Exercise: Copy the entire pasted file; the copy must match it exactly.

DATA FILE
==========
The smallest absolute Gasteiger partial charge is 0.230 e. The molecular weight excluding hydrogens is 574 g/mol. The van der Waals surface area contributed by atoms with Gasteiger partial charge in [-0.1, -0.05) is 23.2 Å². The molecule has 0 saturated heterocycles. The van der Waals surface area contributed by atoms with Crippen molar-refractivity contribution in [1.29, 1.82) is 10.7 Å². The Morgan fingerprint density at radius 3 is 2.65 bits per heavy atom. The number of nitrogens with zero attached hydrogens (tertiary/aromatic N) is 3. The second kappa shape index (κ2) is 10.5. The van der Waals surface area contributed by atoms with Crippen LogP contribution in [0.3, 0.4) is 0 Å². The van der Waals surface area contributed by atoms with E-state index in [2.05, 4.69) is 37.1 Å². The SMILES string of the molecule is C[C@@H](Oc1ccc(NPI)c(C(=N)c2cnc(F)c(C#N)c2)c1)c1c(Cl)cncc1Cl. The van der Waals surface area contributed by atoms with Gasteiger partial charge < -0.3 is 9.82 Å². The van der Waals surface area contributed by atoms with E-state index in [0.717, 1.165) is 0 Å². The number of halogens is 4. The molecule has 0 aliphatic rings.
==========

The smallest absolute Gasteiger partial charge is 0.230 e. The molecular weight excluding hydrogens is 574 g/mol. The van der Waals surface area contributed by atoms with Gasteiger partial charge in [-0.1, -0.05) is 23.2 Å². The molecule has 0 saturated heterocycles. The van der Waals surface area contributed by atoms with Crippen molar-refractivity contribution in [1.29, 1.82) is 10.7 Å². The Morgan fingerprint density at radius 3 is 2.65 bits per heavy atom. The number of nitrogens with zero attached hydrogens (tertiary/aromatic N) is 3. The second kappa shape index (κ2) is 10.5. The van der Waals surface area contributed by atoms with Crippen LogP contribution in [0.3, 0.4) is 0 Å². The van der Waals surface area contributed by atoms with E-state index in [2.05, 4.69) is 37.1 Å². The SMILES string of the molecule is C[C@@H](Oc1ccc(NPI)c(C(=N)c2cnc(F)c(C#N)c2)c1)c1c(Cl)cncc1Cl. The van der Waals surface area contributed by atoms with Gasteiger partial charge < -0.3 is 9.82 Å². The van der Waals surface area contributed by atoms with E-state index in [0.717, 1.165) is 0 Å². The number of halogens is 4. The molecule has 0 aliphatic rings.